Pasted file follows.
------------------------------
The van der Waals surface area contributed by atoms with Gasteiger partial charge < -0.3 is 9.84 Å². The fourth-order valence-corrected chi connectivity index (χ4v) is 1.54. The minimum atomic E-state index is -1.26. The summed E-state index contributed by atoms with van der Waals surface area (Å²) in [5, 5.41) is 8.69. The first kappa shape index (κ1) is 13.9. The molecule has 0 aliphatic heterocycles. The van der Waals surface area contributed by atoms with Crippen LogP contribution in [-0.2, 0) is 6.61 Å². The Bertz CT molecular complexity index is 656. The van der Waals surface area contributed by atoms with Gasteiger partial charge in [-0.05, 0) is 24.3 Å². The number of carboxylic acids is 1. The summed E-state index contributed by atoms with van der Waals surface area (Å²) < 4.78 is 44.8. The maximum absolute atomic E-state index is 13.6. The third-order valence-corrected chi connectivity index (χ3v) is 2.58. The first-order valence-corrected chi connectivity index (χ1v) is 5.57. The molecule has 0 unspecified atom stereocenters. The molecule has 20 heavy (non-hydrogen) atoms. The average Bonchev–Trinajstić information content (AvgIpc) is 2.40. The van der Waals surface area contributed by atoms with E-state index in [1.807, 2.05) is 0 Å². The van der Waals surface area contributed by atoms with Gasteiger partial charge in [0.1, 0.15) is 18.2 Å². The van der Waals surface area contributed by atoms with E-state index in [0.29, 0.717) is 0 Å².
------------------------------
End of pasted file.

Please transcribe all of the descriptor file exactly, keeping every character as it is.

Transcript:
The van der Waals surface area contributed by atoms with Gasteiger partial charge < -0.3 is 9.84 Å². The fourth-order valence-corrected chi connectivity index (χ4v) is 1.54. The minimum atomic E-state index is -1.26. The summed E-state index contributed by atoms with van der Waals surface area (Å²) in [5, 5.41) is 8.69. The first kappa shape index (κ1) is 13.9. The molecule has 0 aliphatic heterocycles. The van der Waals surface area contributed by atoms with Crippen LogP contribution in [-0.2, 0) is 6.61 Å². The Bertz CT molecular complexity index is 656. The van der Waals surface area contributed by atoms with Gasteiger partial charge in [-0.05, 0) is 24.3 Å². The number of carboxylic acids is 1. The summed E-state index contributed by atoms with van der Waals surface area (Å²) < 4.78 is 44.8. The maximum absolute atomic E-state index is 13.6. The third-order valence-corrected chi connectivity index (χ3v) is 2.58. The first-order valence-corrected chi connectivity index (χ1v) is 5.57. The molecule has 0 unspecified atom stereocenters. The molecule has 20 heavy (non-hydrogen) atoms. The average Bonchev–Trinajstić information content (AvgIpc) is 2.40. The van der Waals surface area contributed by atoms with E-state index in [1.807, 2.05) is 0 Å². The van der Waals surface area contributed by atoms with Gasteiger partial charge in [0.1, 0.15) is 18.2 Å². The van der Waals surface area contributed by atoms with E-state index in [0.29, 0.717) is 0 Å².